The candlelight vigil on Castro Street in San Fran after the assass-inations of mayor George Moscone and supervisor Harvey Milk in November 1978.
I’m confused. We’re reviewing two things? Why?
I happened to watch them back to back, and they’re both documentaries about US gay life in the 1970s, so it just seemed appropriate.
Okay, well, it’s unusual, but ... So, what are these documentaries?
The first is called Word Is Out: Stories of Some of Our Lives, and it was directed by a group of people called the Mariposa Film Group. It was released in 1977.
What is it?
It’s basically an attempt to give a voice to gay and lesbian Americans at a time when they were largely invisible in the media. The documentary, which is over two hours in length, is drawn from interviews with 26 people who speak of what their lives have been, and are now, as queer folk. It’s important to mention that most of these interviewees are not from the San Francisco or New York gay subcultures, but are spread across the United States, in places where being queer was akin to being an alien.
Are their lives that different from LGBT lives today?
I was struck both by how different their lives were and by how much their lives are similar to queer lives today. To start with the differences: Most of the people interviewed in this film seem very isolated. It’s as if there wasn’t really a gay “image” to live up to or emulate, so each person had to invent for themselves what it meant to be gay. This is a wildly varied and individualistic array of people. Some of them are still partly in the closet, and one can sense their unease at actually speaking out loud about being queer. And there are some horror stories, of being committed to mental institutions by parents so they can get “straightened out.” All of this seems very old, from a far distant past.
But then the stories of sexual confusion, of wanting to fit in but not being able to, of accepting oneself and coming to love oneself, of that first same-sex kiss, of finding a community—all of that is pretty timeless, I think.
So the second documentary you mentioned—does it depict the same world?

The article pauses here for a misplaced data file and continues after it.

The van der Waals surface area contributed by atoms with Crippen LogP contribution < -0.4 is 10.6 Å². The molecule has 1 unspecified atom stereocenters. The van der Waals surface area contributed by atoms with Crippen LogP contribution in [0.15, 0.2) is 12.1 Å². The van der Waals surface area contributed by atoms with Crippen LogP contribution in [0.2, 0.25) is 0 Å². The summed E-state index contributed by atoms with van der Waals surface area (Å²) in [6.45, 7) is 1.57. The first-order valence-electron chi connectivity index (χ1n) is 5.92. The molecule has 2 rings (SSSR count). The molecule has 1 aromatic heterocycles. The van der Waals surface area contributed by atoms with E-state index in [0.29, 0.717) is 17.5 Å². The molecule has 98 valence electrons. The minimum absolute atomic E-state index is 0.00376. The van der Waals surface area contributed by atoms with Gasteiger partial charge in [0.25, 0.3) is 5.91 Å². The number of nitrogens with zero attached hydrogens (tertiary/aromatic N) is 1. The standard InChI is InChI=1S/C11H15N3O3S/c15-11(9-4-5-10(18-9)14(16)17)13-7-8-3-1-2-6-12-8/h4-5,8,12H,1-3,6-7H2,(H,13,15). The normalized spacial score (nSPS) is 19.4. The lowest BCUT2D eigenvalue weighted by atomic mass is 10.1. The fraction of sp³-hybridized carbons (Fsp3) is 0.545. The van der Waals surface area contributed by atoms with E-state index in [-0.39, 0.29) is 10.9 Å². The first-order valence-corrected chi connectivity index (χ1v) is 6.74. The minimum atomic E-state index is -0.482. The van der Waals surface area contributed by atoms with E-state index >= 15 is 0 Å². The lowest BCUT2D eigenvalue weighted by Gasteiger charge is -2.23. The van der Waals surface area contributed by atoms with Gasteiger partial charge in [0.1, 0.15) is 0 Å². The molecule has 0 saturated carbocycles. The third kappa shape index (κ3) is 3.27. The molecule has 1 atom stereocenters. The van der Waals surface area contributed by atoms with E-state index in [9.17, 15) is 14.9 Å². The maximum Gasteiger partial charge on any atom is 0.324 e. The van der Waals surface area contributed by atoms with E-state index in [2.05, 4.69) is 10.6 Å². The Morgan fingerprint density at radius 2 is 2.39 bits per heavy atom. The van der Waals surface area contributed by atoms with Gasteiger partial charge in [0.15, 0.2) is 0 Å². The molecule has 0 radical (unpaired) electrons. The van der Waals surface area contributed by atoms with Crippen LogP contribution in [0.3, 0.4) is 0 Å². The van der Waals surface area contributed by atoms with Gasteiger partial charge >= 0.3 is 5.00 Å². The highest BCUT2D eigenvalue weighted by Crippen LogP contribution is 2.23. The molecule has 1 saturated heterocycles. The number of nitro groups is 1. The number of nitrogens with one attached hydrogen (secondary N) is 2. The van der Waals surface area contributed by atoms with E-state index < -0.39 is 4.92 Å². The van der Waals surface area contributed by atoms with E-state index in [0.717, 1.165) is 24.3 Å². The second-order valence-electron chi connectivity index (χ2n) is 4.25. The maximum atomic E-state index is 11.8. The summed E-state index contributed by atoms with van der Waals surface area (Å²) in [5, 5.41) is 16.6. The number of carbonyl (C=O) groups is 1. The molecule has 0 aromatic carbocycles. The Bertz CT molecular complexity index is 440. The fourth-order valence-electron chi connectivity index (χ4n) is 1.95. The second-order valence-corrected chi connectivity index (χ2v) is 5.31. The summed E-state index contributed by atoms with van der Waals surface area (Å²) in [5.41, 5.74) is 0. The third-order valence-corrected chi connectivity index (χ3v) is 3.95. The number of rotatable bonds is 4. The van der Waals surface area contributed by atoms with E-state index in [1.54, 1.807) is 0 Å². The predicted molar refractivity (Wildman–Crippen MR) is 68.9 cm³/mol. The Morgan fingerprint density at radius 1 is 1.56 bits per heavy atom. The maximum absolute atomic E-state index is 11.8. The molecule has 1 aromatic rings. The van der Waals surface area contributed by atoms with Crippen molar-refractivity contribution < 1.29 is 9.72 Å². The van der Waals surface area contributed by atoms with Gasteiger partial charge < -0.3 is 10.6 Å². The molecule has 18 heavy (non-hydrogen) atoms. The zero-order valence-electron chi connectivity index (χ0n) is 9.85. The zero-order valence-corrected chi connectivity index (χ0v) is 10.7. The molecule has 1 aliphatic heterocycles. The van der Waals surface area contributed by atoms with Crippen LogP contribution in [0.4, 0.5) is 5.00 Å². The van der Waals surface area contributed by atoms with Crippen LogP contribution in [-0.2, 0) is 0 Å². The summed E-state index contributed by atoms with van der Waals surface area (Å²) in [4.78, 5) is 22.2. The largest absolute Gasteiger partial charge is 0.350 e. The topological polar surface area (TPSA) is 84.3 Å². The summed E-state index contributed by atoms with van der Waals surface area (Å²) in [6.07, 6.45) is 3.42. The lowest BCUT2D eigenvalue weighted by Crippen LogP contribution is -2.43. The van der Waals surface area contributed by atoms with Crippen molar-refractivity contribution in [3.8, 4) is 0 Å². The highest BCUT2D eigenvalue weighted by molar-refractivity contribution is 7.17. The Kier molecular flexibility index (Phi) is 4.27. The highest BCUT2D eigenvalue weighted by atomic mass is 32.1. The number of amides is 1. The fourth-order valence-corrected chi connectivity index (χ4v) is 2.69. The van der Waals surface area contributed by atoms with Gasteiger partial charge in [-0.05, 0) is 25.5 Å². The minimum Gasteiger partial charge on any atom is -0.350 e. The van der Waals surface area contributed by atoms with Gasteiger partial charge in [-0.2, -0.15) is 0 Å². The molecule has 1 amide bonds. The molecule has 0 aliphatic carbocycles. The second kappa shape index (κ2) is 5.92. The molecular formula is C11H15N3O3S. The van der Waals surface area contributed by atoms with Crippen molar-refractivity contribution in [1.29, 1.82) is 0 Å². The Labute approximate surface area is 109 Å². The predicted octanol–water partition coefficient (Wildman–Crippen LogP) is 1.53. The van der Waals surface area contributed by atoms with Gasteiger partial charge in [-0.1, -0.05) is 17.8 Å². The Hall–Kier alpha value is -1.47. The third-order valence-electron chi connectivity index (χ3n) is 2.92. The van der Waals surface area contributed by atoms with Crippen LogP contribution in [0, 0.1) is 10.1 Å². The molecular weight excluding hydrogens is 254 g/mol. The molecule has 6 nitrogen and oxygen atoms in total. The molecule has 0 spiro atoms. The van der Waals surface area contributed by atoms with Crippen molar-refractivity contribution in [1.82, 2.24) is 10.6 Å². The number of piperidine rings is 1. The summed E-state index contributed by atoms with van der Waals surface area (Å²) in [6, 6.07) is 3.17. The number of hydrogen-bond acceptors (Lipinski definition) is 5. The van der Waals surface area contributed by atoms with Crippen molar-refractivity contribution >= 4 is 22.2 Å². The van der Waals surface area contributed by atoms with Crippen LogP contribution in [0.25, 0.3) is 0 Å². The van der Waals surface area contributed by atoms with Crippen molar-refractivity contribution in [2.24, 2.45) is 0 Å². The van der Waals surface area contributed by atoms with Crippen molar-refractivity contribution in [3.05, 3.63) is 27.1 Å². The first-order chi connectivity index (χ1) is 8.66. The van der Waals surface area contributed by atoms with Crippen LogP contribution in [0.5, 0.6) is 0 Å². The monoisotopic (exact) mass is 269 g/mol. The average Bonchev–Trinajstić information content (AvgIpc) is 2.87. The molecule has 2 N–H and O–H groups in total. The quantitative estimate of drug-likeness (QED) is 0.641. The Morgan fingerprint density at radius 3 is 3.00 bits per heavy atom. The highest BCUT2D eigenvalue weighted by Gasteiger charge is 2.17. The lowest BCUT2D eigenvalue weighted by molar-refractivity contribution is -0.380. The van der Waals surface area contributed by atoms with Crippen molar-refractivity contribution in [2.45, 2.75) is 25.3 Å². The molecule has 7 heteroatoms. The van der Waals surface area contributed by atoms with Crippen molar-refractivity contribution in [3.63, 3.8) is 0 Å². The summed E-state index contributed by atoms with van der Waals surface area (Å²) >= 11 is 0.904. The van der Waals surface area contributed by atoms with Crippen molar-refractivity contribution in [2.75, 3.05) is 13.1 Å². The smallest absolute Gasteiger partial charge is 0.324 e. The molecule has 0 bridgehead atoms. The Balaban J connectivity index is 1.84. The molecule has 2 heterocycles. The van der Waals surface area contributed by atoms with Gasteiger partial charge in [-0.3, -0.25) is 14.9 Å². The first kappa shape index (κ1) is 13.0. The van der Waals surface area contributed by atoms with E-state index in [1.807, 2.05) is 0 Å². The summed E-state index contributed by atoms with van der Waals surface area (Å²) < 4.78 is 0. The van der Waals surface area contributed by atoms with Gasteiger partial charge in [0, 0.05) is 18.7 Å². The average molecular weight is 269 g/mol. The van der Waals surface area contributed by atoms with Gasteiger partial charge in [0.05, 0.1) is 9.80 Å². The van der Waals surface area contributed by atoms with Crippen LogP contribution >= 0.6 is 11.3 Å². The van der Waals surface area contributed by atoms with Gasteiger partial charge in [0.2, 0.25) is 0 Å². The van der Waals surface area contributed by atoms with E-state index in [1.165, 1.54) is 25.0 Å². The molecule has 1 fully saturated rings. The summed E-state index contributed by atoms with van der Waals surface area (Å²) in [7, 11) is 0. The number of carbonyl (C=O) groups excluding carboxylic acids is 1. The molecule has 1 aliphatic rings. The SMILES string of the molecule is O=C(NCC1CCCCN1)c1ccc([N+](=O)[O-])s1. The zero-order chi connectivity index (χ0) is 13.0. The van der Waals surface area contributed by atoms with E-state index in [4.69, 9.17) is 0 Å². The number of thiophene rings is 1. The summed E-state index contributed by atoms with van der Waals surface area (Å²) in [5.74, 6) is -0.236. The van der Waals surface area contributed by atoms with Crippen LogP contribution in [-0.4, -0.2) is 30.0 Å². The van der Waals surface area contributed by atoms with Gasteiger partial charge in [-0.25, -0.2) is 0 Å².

The second one is The Times of Harvey Milk, released in 1984, and it’s directed by Rob Epstein, who was also one of the directors of Word Is Out. And the world it depicts is rather different, because Harvey Milk lived in San Francisco in the era when it was becoming a gay mecca (most of the film focuses on c. 1975–78), so he was able to be much more open about his sexuality than most of the people in Word Is Out. What is so remarkable about this documentary is its depiction of this highly idiosyncratic politician who was one of the first in the United States to be open about his sexuality. It’s interesting that he was elected after the San Francisco municipal elections were changed so that councillors represented districts rather than being elected by the city as a whole, which meant Harvey Milk was able to get elected by his gay community. It’s a moving story, with some remarkable footage.
You giving either of these documentaries a star or two?
Both. Word Is Out, although it is pretty basic in terms of its structure, gets two stars, because it is just such a wonderfully rich artifact from its time. These are the voices of our recent queer ancestors. They have so much to say to us, to teach us, to remind us, to warn us about. This film is something to be treasured and revisited, like a periodic trip to the ancestral home.
I’m giving the Harvey Milk doc one star. It’s a fascinating story, told here in a succinct fashion. The documentary doesn’t really focus on Milk’s relationship with his sexuality, and much of it deals with municipal politics that don’t have much to do with LGBT issues. But Milk became such a gay icon that his short term as a San Francisco city supervisor and untimely murder are important chapters of gay history. And it’s salutary to be reminded of just how much opprobrium was faced by early queer public figures. Some of the homophobic comments in the film will take your breath away.